Induced Global Unsteadiness and Sidewall Effects in the Backward-Facing Step Flow: Experiments and Numerical Simulations

Niclas Tylli


A detailed experimental and numerical study of three-dimensional laminar flow over a backward-facing step with an expansion ratio of 2 and a downstream aspect ratio of 20 is presented. Experimental results for transitional and turbulent flow are also reported. Experiments were based on both Digital and Stereoscopic Particle Image Velocimetry; a spectral element method was used for the simulations. The focus of the present work was two-fold: (i) A passive control scheme for inducing global unsteadiness, suggested in previous work, was implemented, and the controlled flow was studied in the laminar and turbulent regimes. (ii) In the uncontrolled flow, the effects of sidewalls on the flow structure were studied at laminar, transitional, and turbulent Reynolds number values. The control scheme consisted of external flow recirculation due to suction at the step wall and blowing at the lower wall. The problem geometry was fixed and, thus, for a given Reynolds number, the flow dynamics depended only on the recirculation volume flow rate. For laminar flow, periodic vortex shedding from the step edge was observed within a range of recirculation flow rates, both in experiments and two-dimensional simulations. Global stability analysis calculations support the present simulation results. The experimental laminar flow was found to be strongly three-dimensional, exhibiting streamwise vortices in the shear layer regions. For turbulent flow, the present control scheme significantly increased mixing in the region immediately after the sudden expansion. This led to a decrease in reattachment length of the order of 70% in comparison to the non-manipulated flow. The control scheme was found to be robust to variations in the suction/blowing velocity boundary conditions. In the present study of sidewall effects, both experimental and computational results illustrated that, for laminar flow, a wall-jet is present at the channel lower wall, directed towards the channel mid-plane, in agreement with previous observations. In the present work, the development of self-similar wall-jet profiles with increasing distance from the sidewalls is demonstrated. The intensity of this secondary flow increased with Reynolds number in the laminar regime, and decreased in the transitional and turbulent regimes. The effect of sidewalls on the primary and upper wall recirculation zones is demonstrated, which explains the discrepancies in the previous literature between experiments and two-dimensional simulations.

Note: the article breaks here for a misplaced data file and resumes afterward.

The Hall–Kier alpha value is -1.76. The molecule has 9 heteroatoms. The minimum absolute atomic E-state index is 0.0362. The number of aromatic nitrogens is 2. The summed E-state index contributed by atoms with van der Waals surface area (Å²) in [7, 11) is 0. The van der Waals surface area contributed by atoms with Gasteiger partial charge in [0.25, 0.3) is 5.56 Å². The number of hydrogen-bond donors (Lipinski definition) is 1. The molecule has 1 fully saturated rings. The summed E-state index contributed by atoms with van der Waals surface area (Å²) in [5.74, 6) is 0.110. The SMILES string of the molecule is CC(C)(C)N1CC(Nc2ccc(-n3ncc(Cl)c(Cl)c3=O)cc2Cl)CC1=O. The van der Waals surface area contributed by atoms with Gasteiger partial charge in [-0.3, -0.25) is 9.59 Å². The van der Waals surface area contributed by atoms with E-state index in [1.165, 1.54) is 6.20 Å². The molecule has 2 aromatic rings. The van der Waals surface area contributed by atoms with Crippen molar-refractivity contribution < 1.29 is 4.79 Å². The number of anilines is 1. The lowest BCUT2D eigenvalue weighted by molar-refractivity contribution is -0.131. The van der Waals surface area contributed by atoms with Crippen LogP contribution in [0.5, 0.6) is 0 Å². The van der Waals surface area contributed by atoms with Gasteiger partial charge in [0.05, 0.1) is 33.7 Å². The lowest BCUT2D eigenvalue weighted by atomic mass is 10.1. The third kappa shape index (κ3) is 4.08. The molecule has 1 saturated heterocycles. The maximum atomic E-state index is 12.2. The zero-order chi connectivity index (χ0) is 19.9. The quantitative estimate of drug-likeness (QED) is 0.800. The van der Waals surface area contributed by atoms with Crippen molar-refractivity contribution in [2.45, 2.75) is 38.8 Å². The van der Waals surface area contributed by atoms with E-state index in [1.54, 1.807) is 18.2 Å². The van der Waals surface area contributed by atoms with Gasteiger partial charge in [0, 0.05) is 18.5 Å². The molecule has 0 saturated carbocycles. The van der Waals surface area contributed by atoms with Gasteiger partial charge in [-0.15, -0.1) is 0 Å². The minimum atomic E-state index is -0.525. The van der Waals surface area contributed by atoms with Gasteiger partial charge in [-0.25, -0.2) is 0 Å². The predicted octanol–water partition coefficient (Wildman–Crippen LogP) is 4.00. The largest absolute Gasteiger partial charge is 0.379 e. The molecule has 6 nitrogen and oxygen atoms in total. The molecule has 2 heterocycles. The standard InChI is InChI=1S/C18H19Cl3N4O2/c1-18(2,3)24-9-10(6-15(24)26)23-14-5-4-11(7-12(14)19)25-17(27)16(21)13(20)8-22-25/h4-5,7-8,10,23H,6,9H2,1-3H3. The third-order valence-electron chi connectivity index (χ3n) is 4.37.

Diss. ETH No. 14913


Bibliography Navigation: Reference List; Author Index; Title Index; Keyword Index

Generated by sharef2html on 2011-04-15, 02:00:41.